Laika (pronounced Like-ah) wasn’t the first dog sent into outer space, but she was one of the most, if not the most, famous cosmonaut dog. Owen Davey’s Laika: Astronaut Dog introduces kids to this canine hero who helped test the possibility of space travel.
The book begins with a stray Laika roaming the streets of Russia. Grey tones in the illustrations enhance the bleakness of her street life, and her facial expressions and body language project her sadness when people reject her. Despite the simpler style, hope radiates from Laika’s eyes and smile as she wishes on the stars for a family. The story then progresses to her meeting a scientist, who chooses her for a “very special job.” Laika goes through tests and then, with chin raised, poses in her space garb. The red in the pictures give off auras of vigor and heroism. Her smiling and waving as she takes off in her space capsule has a whimsical touch.
Other whimsical features are interlaced in the illustrations. A moon smiles down on the meeting of Laika and the scientist, and animals all over the world watch Laika as she orbits the globe. What’s interesting is that you see pigeons throughout this book, and kids would have fun trying to find the pigeons like they’re reading “Where’s Waldo?”
What happens to Laika? Her spaceship goes awry, and mission control loses contact with her. The people think they lost her, and even the scientist who found her in the streets sheds a tear. “But Laika was not lost at all,” the book says. “Laika had been found.” She gets taken away by an alien family, the very family she wished on the stars for.
At the back of the book, there’s a photograph of the real Laika and the following note by Davey:
“On November 3, 1957, Laika became the first animal to orbit Earth when she was launched into space in the Sputnik 2 rocket. A few hours later, Laika’s space capsule malfunctioned. Though many think Laika perished, this story, with its happy ending for the brave little dog, is the one I choose to believe.”
While an ending like this may be happier, the real story is grim. According to Russian scientist Dr. Dimitri Malashenkov, Sputnik 2 was in orbit for a few hours. But because scientists didn’t take the time to test Sputnik 2’s temperature control system, it overheated, killing Laika. It stayed in orbit for five months, carrying a lifeless hero, then fell back to Earth. If you want to read more, check out “Ten Tragic Facts About Laika, The First Dog in Space (https://listverse.com/2017/01/14/10-tragic-facts-about-laika-the-first-dog-in-space/)” and Britannica’s “Laika (https://www.britannica.com/topic/Laika).”
The historian side of me begs parents to teach their children the true story of Laika before having them read Davey’s story. Not only would they hear the truth, but they may also learn to understand the ugly side of history. An ugly side where scientists used an animal’s life to help pave the way for space travel.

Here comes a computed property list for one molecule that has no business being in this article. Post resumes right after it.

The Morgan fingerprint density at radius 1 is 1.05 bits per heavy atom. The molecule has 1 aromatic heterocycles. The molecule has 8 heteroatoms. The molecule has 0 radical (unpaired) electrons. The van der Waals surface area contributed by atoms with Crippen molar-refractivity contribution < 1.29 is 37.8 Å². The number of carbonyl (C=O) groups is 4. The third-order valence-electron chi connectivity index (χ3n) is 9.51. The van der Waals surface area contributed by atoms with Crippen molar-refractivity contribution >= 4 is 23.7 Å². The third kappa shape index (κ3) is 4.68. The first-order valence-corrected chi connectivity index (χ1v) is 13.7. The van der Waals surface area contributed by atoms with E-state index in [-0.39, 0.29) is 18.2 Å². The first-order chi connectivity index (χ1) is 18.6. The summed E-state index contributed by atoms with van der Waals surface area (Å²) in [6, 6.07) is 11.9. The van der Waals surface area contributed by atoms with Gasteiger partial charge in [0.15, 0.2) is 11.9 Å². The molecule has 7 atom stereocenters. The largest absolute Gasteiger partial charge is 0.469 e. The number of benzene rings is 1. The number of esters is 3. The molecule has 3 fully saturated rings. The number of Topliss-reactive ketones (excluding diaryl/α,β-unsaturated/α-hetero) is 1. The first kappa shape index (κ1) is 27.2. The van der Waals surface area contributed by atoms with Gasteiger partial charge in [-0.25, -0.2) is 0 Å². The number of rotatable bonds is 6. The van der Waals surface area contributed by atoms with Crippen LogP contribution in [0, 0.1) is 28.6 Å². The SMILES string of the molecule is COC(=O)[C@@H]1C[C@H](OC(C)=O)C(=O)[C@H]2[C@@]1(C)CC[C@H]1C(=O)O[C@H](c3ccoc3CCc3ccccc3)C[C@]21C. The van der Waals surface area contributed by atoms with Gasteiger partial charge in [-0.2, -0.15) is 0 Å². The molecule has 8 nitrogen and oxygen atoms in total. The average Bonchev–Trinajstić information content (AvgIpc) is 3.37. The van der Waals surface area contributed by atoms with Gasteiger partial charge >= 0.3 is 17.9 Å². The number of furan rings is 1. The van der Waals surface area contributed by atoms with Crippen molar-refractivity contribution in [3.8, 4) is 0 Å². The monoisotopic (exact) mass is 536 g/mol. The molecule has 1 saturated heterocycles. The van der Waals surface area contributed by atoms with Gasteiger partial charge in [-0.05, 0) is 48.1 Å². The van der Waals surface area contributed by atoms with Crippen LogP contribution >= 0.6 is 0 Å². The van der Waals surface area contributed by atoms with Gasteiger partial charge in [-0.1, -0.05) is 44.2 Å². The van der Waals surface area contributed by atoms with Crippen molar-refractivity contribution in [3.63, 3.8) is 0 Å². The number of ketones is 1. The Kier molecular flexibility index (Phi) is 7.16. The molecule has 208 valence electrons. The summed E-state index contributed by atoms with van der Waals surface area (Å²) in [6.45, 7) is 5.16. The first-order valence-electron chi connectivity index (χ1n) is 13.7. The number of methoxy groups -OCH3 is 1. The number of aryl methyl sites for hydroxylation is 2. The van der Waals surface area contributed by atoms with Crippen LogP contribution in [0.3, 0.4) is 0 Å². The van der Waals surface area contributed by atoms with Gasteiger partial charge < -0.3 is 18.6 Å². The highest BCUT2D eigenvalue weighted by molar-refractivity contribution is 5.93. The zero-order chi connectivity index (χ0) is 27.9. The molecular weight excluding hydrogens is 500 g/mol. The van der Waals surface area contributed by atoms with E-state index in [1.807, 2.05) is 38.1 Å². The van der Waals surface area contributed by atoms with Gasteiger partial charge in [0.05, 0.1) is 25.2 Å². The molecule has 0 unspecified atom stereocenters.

Suppose we romanticize every historical event so that they’re all happy stories, and those are the only versions we tell young people? What if we make up an ending to Anne Frank’s story and say she was whisked away by fairies instead of dying in a concentration camp? What if we cover up the hardships surrounding pre-Civil War slavery, the Civil Rights movement, September 11th, or even Biblical stories so they’re not as disturbing or sad? Then young people would not fully appreciate the hardships people went through and learn anything from them. Including not making the grave mistake of neglecting to test equipment at an animal’s expense.
I do understand why dog lovers would want to end a story like Laika’s with a happy ending, though. Would I send my puppy Maggie into space in an untested spacecraft? Absolutely not. Watching my last dog, Zoe, be put down when she got old and sick was tough enough. And telling the full scope of Laika’s space mission might be upsetting to small children, so it would be better to tell them the true story only when they’re ready.
Maybe Davey’s desire to change the ending can lead him (and us) to the ultimate Changer: God. God plans and promises us He will create a new heaven and a new earth, a place where “death shall be no more (Revelation 21:4).” In the meantime, the whole creation is groaning for the salvation of God’s people. “For the creation was subjected to futility, not willingly, but because of him who subjected it, in hope that the creation itself will be set free from its bondage to corruption and obtain the freedom of the glory of the children of God (Romans 8:20-21, ESV).” But when that comes, He will eliminate every pain, sadness, even death. And just as Laika in the book lives “happily ever after” with the family she wished for, we will live happily ever after with the family we’re meant to have: God’s family.